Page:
Do. Not. Do. This.

As someone who’s studied the development of languages at the graduate level for longer than many people even attend post-secondary school, I will be the first to admit that language is a slippery beast that rejects all attempts to corner it and make it obey rules.

But as a matter of basic humility, you do not tell people how to interact with their own identities.

The vast majority of autistic people prefer to be called “autistic people.” Use that as your starting point. If they want to be called a “person with autism,” call them that.

I’m an autistic person. You can call me that.

Signed: The Remixologist.

***

postscript:

A final note before I go: under no circumstances should you ever tell an autistic person that they are not “autistic enough” to offer insights regarding your child—your child who uniformly “has more severe autism” than we do. I’m an autistic adult. Your autistic kid’s still a kid. They’re going to change as they get older, but I promise you, they will never be less autistic. That’s all I’m going to say about that for now, because it’s a whole other post and more.]

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post-postscript: I’ve come to realize that one of my comments above may have been harmful in its lack of intersectionality, and I’ve added to them to point out that identities are not either/or, and that there are plenty of people who are, for example, black, queer, and autistic, who probably have to deal with a whole dogpile of garbage at once. (12/3/2018)

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Photo source: Neil Conway, CC BY 2.0

We Need To Talk About Cilantro

Cilantro can make even curry, one of my favourite meals, into the modern culinary equivalent of an unscented urinal cake.

Here’s the thing: cilantro is disgusting.

It is.

I’m not sorry if I offended you and your love of your precious soap weed, whose presence makes a dish taste as though the chef accidentally used palmolive instead of olive oil.

You won’t get an apology out of me, either. If you keep reading, you’re just going to get increasingly florid descriptions of the way cilantro can make even curry, one of my favourite meals, into the modern culinary equivalent of an unscented urinal cake.

Cilantro is utterly, unforgivably vile.

Are you still here? I have to admit I’m surprised. A study back in 2012 found that I’m in the minority in thinking that cilantro and toilet duck are in the same class of edibility. It’s not everyone that thinks ciantro is better suited for the torture chamber than the kitchen table, or who thinks that you could probably save salt and till the soil of your enemies’ lands with cilantro if you wanted to poison it for untold generations to come.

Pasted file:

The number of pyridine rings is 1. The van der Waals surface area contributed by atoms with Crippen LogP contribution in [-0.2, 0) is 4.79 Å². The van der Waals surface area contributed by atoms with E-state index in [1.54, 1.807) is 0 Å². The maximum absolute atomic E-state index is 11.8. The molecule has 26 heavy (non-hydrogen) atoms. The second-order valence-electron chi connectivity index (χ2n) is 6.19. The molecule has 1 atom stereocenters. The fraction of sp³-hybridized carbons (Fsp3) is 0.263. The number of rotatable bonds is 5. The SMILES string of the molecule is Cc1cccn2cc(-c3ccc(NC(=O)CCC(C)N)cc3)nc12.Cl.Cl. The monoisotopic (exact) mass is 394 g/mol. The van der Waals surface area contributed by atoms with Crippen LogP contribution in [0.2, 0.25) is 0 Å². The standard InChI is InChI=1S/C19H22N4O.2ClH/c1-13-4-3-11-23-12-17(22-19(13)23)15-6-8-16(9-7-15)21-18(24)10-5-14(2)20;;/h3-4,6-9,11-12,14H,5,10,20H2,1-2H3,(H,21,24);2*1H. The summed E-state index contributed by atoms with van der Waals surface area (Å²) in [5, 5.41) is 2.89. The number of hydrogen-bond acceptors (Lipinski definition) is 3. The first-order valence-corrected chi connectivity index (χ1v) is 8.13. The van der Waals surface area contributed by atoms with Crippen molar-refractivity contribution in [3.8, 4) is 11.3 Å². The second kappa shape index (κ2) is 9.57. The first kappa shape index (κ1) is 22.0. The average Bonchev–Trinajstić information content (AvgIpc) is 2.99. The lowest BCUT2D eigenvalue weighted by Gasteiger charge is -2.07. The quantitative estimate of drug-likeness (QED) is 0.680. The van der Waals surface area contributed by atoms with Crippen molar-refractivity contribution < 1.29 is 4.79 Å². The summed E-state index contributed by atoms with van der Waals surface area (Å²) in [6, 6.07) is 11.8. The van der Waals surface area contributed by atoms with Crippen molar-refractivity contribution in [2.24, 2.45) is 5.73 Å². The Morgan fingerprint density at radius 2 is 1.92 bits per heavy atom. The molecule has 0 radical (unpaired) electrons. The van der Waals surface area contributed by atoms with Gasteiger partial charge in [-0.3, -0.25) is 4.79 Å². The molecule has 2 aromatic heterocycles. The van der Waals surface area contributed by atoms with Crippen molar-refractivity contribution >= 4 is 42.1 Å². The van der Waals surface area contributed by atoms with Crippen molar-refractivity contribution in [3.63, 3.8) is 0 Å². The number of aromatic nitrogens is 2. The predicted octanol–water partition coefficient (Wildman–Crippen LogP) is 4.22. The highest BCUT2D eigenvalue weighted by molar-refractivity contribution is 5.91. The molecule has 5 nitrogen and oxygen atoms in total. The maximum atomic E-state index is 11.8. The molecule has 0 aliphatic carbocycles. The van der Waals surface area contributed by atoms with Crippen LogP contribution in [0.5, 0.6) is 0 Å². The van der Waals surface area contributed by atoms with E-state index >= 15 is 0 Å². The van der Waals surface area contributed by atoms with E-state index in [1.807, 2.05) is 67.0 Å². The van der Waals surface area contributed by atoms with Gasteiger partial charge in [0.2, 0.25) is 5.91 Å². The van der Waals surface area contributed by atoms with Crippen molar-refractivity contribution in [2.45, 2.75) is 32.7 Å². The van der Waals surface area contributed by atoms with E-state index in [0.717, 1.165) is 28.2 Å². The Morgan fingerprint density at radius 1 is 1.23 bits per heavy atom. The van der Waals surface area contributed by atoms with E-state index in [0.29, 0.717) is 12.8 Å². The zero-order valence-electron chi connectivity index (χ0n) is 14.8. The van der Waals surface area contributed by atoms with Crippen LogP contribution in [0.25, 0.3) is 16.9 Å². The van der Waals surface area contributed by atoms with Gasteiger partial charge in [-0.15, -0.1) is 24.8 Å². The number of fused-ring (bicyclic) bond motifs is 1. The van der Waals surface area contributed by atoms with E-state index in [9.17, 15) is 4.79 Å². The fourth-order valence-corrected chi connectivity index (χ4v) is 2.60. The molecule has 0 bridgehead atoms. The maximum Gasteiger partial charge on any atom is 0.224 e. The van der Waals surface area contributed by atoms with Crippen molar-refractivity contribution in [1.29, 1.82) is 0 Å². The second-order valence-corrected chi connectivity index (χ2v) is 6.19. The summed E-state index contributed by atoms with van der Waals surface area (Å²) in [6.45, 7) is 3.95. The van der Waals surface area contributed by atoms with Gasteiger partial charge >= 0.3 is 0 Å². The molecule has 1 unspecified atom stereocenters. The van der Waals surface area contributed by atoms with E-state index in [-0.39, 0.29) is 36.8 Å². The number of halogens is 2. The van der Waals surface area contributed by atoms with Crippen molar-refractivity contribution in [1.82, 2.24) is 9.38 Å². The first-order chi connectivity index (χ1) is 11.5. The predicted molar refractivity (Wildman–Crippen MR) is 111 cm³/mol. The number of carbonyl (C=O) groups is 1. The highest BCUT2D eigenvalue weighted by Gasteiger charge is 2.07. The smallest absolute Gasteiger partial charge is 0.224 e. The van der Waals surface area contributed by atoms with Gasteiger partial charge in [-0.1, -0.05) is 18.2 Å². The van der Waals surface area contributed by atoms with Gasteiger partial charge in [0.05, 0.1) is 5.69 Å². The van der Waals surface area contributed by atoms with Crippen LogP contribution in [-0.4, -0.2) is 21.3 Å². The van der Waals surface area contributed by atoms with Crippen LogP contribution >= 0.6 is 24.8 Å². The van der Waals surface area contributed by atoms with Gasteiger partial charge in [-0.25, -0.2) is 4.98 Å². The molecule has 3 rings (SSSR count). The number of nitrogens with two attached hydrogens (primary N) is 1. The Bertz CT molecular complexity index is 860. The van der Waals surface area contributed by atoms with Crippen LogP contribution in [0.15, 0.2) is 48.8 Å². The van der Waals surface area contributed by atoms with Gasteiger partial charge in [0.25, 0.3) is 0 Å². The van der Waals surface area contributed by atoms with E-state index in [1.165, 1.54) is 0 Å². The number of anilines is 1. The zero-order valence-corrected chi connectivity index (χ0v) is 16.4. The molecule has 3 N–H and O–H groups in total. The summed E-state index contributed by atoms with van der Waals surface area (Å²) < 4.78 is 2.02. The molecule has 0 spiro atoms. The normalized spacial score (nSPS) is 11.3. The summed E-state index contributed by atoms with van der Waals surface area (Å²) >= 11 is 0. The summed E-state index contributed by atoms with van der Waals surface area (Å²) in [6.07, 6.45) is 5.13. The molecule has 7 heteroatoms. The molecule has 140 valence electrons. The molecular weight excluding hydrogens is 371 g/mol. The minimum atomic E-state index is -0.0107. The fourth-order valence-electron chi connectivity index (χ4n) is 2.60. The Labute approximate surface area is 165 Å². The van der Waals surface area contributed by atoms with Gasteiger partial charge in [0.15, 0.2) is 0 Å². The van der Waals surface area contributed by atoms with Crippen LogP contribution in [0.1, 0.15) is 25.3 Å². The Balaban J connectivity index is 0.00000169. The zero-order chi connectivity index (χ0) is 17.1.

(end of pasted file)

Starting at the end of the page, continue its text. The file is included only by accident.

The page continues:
Apparently, “the prevalence of [people who understand that, in a list called “things you should add to food,” cilantro should probably be ranked somewhere near botulism] ranged from 3 to 21%. The proportion of subjects classified as disliking cilantro was 21% for East Asians, 17% for Caucasians, 14% for those of African descent, 7% for South Asians, 4% for Hispanics, and 3% for Middle Eastern subjects.”

Among white people (which I am—I can only take my shirt off in daylight if everyone around me is wearing eye protection), fewer than one in five of us would willingly exchange the worldwide fungal blight on bananas for one that forever destroyed the world’s cilantro crop. And that’s up in the high end.

But you know what? I still think we’re right, here.

Evidence is starting to pile up that the reaon you people like cilantro? The reason you don’t think that cilantro should be added to tide pods and lead paint to prevent children from eating them, the reason you don’t think that it’s an utter injustice that it was garlic, and not cilantro, that was chosen as something nasty enough to repel vampires, is simply that you can’t actually taste it. Not really.

Another study seems to suggest that “one of a cluster of olfactory receptor genes, perhaps OR6A2, may be the olfactory receptor that contributes to the detection of a soapy smell from cilantro in European populations.” And yet another found “new associations … between [recognizing cilantro for the chemical and biological weapon of food destruction it is] and variants in three genes (TRPA1, GNAT3, and TAS2R50).

It’s not like we’re the ones who can’t taste how “wonderful” cilantro is. It’s not like we’re missing something that lets us taste this “god’s gift to the kitchen.”

It’s that you can’t properly taste how utterly despicable your toxic nazghul catnip really is. You don’t have the sensors for it.

Well lucky you.

Lucky. Lucky. You.

I didn’t ask for this superpower. I didn’t ask to know that god invented a weed whose taste can at best be described as “not technically a war crime.” I didn’t stand in line for the ability to know that there are things in this world that have a taste that’s about as pleasant as a case of the shingles. I didn’t volunteer.